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Youth Shabbat Sermon 2

11/13/2018 03:02:19 PM

Nov13

Olivia Layman

When you walk into the Shaar, one of the first things you notice is the separate seating between men and women in our synagogue. Many of you might have a hard time with separate seating, while others might be totally fine with it. However you feel about this issue, I hope to enlighten you with my own point of view.

 

To start, a bit of context. Seating separated by a Mechitzah started in the temple of Jerusalem. It all began with a balcony that was built for women to sit in so that the men and women would sit separately. Some may see this as the men got the luxurious seats below in the front, which in the world of sports would be “the best seats in the house”. However, since this temple was built a long time ago, we don’t really know for sure how the men and women felt about it. The only thing that we are sure of, based on the Talmud text which describes this, is that the balcony was created to prevent levity between men and women. Levity can be interpreted as being flirty with one another and displaying inappropriate behavior.

 

As time went by, there started to be this snowball effect where rabbis continued to add their views or interpretations of the mechitzah. This is what happens in every area of Jewish law, that as time goes on, many interpretations develop. Over time, mechitzahs developed in different designs and different heights. Rabbis debated the height requirement of a mechitzah. Some said the mechitzah should be so high that the men can’t even see the women on the other side. Others said it should be minimal height, enough to just

prevent levity by dividing the room. It makes you wonder, how do you measure levity? How do you measure a feeling or a behavior? In our case at the Shaar, we follow the minimum requirement of approximately 36 inches high.

 

I have learned that there are many reasons for the mechitzah. Many people believe that men and women simply cannot think of anything but each other when seated together. So, according to this belief, there needs to be separate seating to prevent distractions. But I disagree with this assumption. Are men such barbarians that they cannot take their eyes off of women in order to listen and pray during services? Is a woman’s sole purpose to be an object of beauty for men? In a class that I am taking in school, we discussed that when we enforce and conform to gendered stereotypes they become normalized and accepted in society. Have we heard this rationalization for the mechitzah so often that now many people think it is true?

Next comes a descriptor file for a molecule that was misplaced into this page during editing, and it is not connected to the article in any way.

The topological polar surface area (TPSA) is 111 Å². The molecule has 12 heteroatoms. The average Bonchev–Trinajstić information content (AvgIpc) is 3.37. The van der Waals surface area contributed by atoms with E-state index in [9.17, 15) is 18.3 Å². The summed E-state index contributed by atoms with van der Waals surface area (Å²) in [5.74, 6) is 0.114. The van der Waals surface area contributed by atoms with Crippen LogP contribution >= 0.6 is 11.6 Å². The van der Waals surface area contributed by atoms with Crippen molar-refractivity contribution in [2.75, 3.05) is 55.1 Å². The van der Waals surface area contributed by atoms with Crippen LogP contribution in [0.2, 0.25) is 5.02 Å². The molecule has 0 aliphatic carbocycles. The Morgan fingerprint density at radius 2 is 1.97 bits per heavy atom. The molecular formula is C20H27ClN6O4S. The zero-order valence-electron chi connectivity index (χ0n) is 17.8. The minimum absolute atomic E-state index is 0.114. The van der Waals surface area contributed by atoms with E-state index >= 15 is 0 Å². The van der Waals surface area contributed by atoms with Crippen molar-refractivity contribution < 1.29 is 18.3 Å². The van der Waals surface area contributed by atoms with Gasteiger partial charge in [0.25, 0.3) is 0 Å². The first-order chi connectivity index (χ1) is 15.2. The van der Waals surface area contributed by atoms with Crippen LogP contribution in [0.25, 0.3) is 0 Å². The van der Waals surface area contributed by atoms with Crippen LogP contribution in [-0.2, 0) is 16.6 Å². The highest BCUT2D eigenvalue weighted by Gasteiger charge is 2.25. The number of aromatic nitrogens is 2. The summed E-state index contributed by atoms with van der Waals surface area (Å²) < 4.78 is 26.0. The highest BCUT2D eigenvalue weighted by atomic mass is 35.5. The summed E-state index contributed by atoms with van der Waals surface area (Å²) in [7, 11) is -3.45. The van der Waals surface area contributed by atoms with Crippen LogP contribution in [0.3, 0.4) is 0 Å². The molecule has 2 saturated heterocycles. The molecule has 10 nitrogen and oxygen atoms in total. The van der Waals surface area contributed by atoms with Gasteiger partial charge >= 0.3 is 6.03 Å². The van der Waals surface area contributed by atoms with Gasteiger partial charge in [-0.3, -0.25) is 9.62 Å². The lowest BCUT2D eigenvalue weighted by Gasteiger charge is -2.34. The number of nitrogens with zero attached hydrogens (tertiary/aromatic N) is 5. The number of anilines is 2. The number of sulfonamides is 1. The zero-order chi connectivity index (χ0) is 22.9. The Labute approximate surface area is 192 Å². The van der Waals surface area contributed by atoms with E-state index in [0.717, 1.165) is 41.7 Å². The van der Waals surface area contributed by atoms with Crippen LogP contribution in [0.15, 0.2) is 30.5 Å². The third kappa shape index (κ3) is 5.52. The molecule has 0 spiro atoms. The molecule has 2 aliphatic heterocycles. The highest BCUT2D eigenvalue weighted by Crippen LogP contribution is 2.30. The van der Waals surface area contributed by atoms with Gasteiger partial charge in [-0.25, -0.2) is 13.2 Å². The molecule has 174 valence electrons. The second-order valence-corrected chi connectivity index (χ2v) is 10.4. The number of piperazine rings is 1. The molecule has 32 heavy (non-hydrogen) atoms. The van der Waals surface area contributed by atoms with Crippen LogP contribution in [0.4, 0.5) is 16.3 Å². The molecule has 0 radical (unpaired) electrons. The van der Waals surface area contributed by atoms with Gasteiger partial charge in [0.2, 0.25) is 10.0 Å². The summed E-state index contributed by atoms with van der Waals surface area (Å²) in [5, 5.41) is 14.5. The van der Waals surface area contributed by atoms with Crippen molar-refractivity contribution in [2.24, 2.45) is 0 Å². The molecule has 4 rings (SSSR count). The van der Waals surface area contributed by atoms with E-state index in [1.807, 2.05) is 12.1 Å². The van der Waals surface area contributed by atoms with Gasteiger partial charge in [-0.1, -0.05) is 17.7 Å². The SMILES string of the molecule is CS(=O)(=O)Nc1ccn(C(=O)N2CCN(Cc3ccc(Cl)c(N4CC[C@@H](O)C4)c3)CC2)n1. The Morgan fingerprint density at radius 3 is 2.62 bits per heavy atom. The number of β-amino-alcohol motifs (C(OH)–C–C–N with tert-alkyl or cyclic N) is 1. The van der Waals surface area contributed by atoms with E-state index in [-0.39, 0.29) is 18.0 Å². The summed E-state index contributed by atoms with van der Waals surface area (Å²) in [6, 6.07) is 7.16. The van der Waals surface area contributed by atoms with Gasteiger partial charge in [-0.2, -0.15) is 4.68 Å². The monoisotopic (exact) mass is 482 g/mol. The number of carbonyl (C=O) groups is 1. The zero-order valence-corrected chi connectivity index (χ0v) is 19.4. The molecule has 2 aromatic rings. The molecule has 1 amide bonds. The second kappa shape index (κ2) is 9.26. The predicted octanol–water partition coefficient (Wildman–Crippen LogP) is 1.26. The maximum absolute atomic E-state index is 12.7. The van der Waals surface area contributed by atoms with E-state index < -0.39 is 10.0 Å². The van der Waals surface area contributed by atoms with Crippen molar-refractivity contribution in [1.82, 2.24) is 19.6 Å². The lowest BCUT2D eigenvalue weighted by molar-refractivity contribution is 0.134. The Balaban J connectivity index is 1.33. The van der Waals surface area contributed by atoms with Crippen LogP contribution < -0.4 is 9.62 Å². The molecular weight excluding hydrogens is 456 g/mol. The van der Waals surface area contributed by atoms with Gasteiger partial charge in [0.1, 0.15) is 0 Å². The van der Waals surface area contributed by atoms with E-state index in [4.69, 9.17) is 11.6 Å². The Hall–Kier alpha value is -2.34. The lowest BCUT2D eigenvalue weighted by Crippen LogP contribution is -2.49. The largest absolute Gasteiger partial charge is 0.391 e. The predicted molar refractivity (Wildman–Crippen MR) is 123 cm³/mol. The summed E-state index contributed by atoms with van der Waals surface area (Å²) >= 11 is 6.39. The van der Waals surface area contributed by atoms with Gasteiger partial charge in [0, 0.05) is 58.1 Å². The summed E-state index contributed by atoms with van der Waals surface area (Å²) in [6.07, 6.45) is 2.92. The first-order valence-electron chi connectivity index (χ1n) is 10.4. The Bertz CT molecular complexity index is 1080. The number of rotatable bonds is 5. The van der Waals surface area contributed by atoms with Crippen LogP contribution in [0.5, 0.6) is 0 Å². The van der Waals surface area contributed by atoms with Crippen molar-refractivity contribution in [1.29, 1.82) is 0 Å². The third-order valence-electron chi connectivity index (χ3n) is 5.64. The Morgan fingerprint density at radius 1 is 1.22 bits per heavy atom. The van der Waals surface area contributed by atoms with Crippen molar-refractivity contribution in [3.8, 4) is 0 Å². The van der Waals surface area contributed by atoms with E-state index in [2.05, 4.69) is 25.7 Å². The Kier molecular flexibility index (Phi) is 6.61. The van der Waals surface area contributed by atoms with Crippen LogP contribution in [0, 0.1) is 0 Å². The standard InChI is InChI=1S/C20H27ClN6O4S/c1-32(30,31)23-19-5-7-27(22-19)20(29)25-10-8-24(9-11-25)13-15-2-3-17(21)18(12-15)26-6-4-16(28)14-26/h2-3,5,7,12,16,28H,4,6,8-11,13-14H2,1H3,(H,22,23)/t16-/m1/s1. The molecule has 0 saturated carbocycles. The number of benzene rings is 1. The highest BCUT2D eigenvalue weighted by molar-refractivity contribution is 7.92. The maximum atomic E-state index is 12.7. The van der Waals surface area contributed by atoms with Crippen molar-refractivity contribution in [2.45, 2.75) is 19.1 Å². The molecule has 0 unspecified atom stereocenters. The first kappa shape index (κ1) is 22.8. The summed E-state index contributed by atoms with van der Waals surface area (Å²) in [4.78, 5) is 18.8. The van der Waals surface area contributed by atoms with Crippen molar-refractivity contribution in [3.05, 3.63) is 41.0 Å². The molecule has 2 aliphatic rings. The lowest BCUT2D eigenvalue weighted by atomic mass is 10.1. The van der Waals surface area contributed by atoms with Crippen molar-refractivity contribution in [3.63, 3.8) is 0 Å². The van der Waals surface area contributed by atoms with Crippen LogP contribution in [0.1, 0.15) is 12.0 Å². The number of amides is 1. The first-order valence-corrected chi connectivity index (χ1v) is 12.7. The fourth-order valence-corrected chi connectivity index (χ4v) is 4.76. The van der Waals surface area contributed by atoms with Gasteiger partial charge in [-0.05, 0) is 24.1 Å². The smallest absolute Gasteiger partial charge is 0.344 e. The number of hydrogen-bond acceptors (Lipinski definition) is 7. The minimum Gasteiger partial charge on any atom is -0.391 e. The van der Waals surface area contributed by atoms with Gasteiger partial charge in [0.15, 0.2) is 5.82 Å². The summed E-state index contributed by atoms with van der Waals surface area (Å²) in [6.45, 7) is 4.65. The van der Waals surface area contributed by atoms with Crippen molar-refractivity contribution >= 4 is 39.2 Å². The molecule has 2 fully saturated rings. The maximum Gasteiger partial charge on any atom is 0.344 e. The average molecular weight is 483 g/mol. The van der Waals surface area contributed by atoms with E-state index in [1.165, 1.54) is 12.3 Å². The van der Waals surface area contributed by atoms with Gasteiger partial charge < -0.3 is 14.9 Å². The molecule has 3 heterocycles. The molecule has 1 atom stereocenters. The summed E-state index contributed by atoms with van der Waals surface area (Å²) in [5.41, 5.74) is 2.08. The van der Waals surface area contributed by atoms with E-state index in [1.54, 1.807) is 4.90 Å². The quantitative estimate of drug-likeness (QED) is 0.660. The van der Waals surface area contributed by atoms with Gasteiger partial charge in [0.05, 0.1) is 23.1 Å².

What about other sources of distraction? Has anyone taken into account that women still talk to women on their side, and men do the same on the other side? It seems to me that no matter who you put someone next to, male or female, there is always potential for distraction.

 

There is also the issue that these rules were made for only certain kinds of human beings. The rules of the mechitzah never thought about homosexuality, and the fact that men can be a distraction for other men and women can be a distraction for other women. Also, those who are non-binary, that is not identifying with one gender, are put in this uncomfortable position of being forced to choose the men or the women’s side.

 

We must also take into account that mechitzahs can prevent certain families from sitting together. This is not true for all families, and I’m sure many people would argue that they do not mind being separated from their parents, siblings, and so on, but for those who do want to pray together, I believe they should have the choice.

 

So can we define a mechitzah in a way that includes all people, and that makes sense in the 21st century? I think it’s hard. But perhaps in some cases it is a way to designate the synagogue space as a unique space. Most places that you go to, there’s a purpose. In every other room in our lives, whether in a class or a theatre, there’s a reason you go there. The synagogue space feels different. It is a sacred space, and maybe the fact that we even sit differently can help be a reminder of that.

 

Everyone has traditions, whether it be family traditions or religious traditions. Mechitzahs have been a part of Orthodox Judaism for many years. To have one in the room is upholding a tradition, which to some it brings comfort and strength and a sense of continuity and stability.

 

I will be honest and say that even though I may not agree with having a mechitzah, I do understand where the practice came from. I think that like any tradition, it plays an important role and has been part of our synagogue for a long time. A tradition good or bad cannot and should not be forgotten, but it can be reinterpreted much in the way we have revisited other aspects of Judaism to make them more in line with our modern day lives.

 

Shabbat Shalom.

 

 

Thursday, December 13, 2018 5 Tevet 5779